**This is going to be a four-part series on creating less waste during the holidays.
According to the the EPA, Americans generate 25% more waste between Thanksgiving and Christmas. That equals about a million extra tons of trash each year. (If there was an emoticon with eyeballs popping out if its head, I'd use it right now.) All that trash is going to be broken down into a toxic sludge that will eventually contaminate our fresh water and air. In addition to the ridiculous amount of trash that is produced, there are also three hundred thousand trees cut down to make the 2.65 billion Christmas cards sold each year in the U.S. For every pound of virgin paper made from tree pulp, another one pound of carbon dioxide is emitted. (E-cards allow you to send a photo and save some trees!)
I'm no Grinch (listening to Christmas music right now, actually, and don't care a fig that it's only November) and I love decorating for the holidays. For my new home, however, I wanted to decorate it being as green as possible. The next month will highlight my green Christmas journey.
|Devin and Kaleb busy cutting their pinwheels.|
This past weekend we had a family craft night which I hope will become a new tradition. We made three pinwheel wreaths from old moving boxes and the comics, paper snowflakes from old school papers and glass snow jars. The snow jars were made with sugar and thrift store mini Christmas trees that I found at Goodwill for $3. Tack on another $3 for the Sunday newspaper and the night cost a total of $6. Better yet, everything we made can either be reused or recycled after we are through with it.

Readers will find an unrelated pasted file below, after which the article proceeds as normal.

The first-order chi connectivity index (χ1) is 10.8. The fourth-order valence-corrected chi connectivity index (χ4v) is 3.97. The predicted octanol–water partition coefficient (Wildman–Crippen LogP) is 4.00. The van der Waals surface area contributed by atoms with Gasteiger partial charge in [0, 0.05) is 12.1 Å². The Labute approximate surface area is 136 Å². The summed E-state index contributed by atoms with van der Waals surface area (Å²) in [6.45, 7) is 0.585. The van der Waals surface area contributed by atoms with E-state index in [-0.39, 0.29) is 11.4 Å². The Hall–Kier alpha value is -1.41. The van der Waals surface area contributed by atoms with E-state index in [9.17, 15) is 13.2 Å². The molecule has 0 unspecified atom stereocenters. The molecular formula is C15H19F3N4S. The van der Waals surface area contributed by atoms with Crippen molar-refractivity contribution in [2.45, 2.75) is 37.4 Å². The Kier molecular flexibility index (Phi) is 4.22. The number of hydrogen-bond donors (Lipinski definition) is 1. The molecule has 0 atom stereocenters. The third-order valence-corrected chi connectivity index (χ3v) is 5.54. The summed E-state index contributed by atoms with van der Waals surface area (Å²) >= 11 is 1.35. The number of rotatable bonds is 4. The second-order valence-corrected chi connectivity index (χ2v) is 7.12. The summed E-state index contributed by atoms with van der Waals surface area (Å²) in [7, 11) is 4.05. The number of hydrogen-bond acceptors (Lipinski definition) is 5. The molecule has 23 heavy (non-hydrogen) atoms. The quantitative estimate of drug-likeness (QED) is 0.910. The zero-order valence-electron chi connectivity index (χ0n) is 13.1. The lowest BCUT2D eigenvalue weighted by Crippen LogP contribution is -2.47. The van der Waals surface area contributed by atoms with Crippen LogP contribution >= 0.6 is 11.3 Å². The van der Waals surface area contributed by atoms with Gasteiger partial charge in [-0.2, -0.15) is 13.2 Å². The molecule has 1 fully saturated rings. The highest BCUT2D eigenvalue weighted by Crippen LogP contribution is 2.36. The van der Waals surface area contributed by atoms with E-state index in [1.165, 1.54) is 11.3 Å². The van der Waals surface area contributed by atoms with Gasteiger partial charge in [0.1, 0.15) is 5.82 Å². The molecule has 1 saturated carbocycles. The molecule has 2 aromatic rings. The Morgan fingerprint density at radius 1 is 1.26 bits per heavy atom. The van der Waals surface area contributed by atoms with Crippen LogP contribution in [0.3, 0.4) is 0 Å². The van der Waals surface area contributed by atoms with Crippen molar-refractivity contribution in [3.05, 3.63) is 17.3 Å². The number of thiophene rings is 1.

Pinwheel Comic Wreath
Start by cutting a full comic page in half, like in the photo above.
Fold in half twice, each time cutting along the folded seam. When you are done you should have four separate small squares of comic paper. Repeat with the remaining full comic sheets.
Taking a small square, make a cut at each corner to the middle of the square, being careful not to cut all the way through. Once all four corners have been cut, you should have four triangles still attached in the middle. This is a great job for the kiddos to do.
Using a hot glue-gun on the low-setting, take a corner from each triangle and glue to the center of the square. (I glued while the kids cut.)
Once one pinwheel was assembled I used it to help gauge how many would need to be made all together.
Using large and small mixing bowls for the outlines, Dino traced and cut out the cardboard wreath forms. We needed eleven pinwheels to complete one wreath. Place a dab of hot glue on the back of each pinwheel and press onto the cardboard wreath, continue until no cardboard is showing.
The kids now have a festive and fun wreath to adorn their bedroom doors and its completely recyclable at the end of the season. (Although I'm hoping we can get a couple seasons out of these!)
This is such an obvious decoration but by using the endless stream of school papers that come home instead of new, you are not wasting virgin paper. I even like the whimsy look of the sentences shining through the snowflakes. Light blue handouts make really neat colored snowflakes, too.
Glass Snow Jars
These glass snow jars were so easy and fun to make. Just grab any empty glass jars with a lid around your house and fill with white sugar. Add little animals, trees, Santas or whatever for your own homemade version of snow globes.
Don't throw out the sugar after the holidays- turn it into a body scrub! Waste not, want not: 1 cup sugar, 1/2 cup oil (almond, grape, apricot, etc.), 1 tsp cinnamon, 1 tsp ginger and 1 tsp nutmeg. Mix all together and store in an airtight jar. Watch the shower floor after use as it can get slippery!
Eco-friendly holiday decorations can be fun, cute and rather inexpensive. Maybe family craft night can be a tradition in your house this year. Don't forget the popcorn and hot cocoa!